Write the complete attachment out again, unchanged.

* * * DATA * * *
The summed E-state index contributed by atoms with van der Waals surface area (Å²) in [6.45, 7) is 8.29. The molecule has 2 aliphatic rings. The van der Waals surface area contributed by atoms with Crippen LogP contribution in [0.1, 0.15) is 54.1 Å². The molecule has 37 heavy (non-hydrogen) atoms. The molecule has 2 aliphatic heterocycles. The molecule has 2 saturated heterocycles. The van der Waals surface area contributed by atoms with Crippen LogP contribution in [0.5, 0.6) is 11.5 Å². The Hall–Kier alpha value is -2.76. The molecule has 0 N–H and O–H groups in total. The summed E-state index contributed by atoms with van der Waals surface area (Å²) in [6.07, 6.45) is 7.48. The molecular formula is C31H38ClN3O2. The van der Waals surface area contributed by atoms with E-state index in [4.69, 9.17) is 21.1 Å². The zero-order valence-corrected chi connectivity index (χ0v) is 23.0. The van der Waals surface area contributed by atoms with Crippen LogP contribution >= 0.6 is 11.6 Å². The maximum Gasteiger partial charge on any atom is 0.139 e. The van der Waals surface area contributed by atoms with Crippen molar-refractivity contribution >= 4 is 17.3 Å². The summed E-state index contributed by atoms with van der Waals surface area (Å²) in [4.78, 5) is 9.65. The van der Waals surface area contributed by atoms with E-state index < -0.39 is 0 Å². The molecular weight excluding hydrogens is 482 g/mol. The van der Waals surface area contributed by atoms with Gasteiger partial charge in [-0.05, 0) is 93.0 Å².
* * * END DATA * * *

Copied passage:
The summed E-state index contributed by atoms with van der Waals surface area (Å²) in [6.45, 7) is 8.29. The molecule has 2 aliphatic rings. The van der Waals surface area contributed by atoms with Crippen LogP contribution in [0.1, 0.15) is 54.1 Å². The molecule has 37 heavy (non-hydrogen) atoms. The molecule has 2 aliphatic heterocycles. The molecule has 2 saturated heterocycles. The van der Waals surface area contributed by atoms with Crippen LogP contribution in [0.5, 0.6) is 11.5 Å². The Hall–Kier alpha value is -2.76. The molecule has 0 N–H and O–H groups in total. The summed E-state index contributed by atoms with van der Waals surface area (Å²) in [6.07, 6.45) is 7.48. The molecular formula is C31H38ClN3O2. The van der Waals surface area contributed by atoms with E-state index in [4.69, 9.17) is 21.1 Å². The zero-order valence-corrected chi connectivity index (χ0v) is 23.0. The van der Waals surface area contributed by atoms with Crippen LogP contribution >= 0.6 is 11.6 Å². The maximum Gasteiger partial charge on any atom is 0.139 e. The van der Waals surface area contributed by atoms with Crippen molar-refractivity contribution >= 4 is 17.3 Å². The summed E-state index contributed by atoms with van der Waals surface area (Å²) in [4.78, 5) is 9.65. The van der Waals surface area contributed by atoms with E-state index < -0.39 is 0 Å². The molecular weight excluding hydrogens is 482 g/mol. The van der Waals surface area contributed by atoms with Gasteiger partial charge in [-0.05, 0) is 93.0 Å².